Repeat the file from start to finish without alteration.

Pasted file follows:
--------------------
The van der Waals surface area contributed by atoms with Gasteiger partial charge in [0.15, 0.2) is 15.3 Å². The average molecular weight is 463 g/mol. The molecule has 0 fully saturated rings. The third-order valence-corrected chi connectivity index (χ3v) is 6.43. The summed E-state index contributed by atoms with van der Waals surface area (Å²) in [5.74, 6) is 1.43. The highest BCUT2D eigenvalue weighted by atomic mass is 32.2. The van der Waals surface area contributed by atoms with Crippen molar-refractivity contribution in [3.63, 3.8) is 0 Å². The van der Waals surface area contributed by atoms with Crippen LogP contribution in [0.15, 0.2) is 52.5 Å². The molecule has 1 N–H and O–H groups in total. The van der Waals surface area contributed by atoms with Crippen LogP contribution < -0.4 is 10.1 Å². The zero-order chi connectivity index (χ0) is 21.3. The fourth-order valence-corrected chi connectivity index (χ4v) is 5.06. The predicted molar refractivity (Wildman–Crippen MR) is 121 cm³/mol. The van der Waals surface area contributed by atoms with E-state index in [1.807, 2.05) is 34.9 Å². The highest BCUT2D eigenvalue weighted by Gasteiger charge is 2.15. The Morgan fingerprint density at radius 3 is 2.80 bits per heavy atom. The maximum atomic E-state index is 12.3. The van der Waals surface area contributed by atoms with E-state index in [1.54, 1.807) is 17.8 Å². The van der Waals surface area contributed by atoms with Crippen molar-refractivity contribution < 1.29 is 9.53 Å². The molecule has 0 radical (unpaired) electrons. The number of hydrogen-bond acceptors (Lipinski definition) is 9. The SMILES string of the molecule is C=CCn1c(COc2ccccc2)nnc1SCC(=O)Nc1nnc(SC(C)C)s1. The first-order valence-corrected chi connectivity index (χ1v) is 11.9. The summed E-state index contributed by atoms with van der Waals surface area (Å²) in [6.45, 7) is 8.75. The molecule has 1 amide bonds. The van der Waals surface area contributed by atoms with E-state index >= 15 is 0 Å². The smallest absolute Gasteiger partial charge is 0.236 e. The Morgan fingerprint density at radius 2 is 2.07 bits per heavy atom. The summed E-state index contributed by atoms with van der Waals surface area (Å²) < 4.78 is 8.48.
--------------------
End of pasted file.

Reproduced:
The van der Waals surface area contributed by atoms with Gasteiger partial charge in [0.15, 0.2) is 15.3 Å². The average molecular weight is 463 g/mol. The molecule has 0 fully saturated rings. The third-order valence-corrected chi connectivity index (χ3v) is 6.43. The summed E-state index contributed by atoms with van der Waals surface area (Å²) in [5.74, 6) is 1.43. The highest BCUT2D eigenvalue weighted by atomic mass is 32.2. The van der Waals surface area contributed by atoms with Crippen molar-refractivity contribution in [3.63, 3.8) is 0 Å². The van der Waals surface area contributed by atoms with Crippen LogP contribution in [0.15, 0.2) is 52.5 Å². The molecule has 1 N–H and O–H groups in total. The van der Waals surface area contributed by atoms with Crippen LogP contribution < -0.4 is 10.1 Å². The zero-order chi connectivity index (χ0) is 21.3. The fourth-order valence-corrected chi connectivity index (χ4v) is 5.06. The predicted molar refractivity (Wildman–Crippen MR) is 121 cm³/mol. The van der Waals surface area contributed by atoms with E-state index in [1.807, 2.05) is 34.9 Å². The highest BCUT2D eigenvalue weighted by Gasteiger charge is 2.15. The Morgan fingerprint density at radius 3 is 2.80 bits per heavy atom. The maximum atomic E-state index is 12.3. The van der Waals surface area contributed by atoms with E-state index in [1.54, 1.807) is 17.8 Å². The van der Waals surface area contributed by atoms with Crippen molar-refractivity contribution < 1.29 is 9.53 Å². The molecule has 0 radical (unpaired) electrons. The number of hydrogen-bond acceptors (Lipinski definition) is 9. The SMILES string of the molecule is C=CCn1c(COc2ccccc2)nnc1SCC(=O)Nc1nnc(SC(C)C)s1. The first-order valence-corrected chi connectivity index (χ1v) is 11.9. The summed E-state index contributed by atoms with van der Waals surface area (Å²) in [6.45, 7) is 8.75. The molecule has 1 amide bonds. The van der Waals surface area contributed by atoms with E-state index >= 15 is 0 Å². The smallest absolute Gasteiger partial charge is 0.236 e. The Morgan fingerprint density at radius 2 is 2.07 bits per heavy atom. The summed E-state index contributed by atoms with van der Waals surface area (Å²) < 4.78 is 8.48.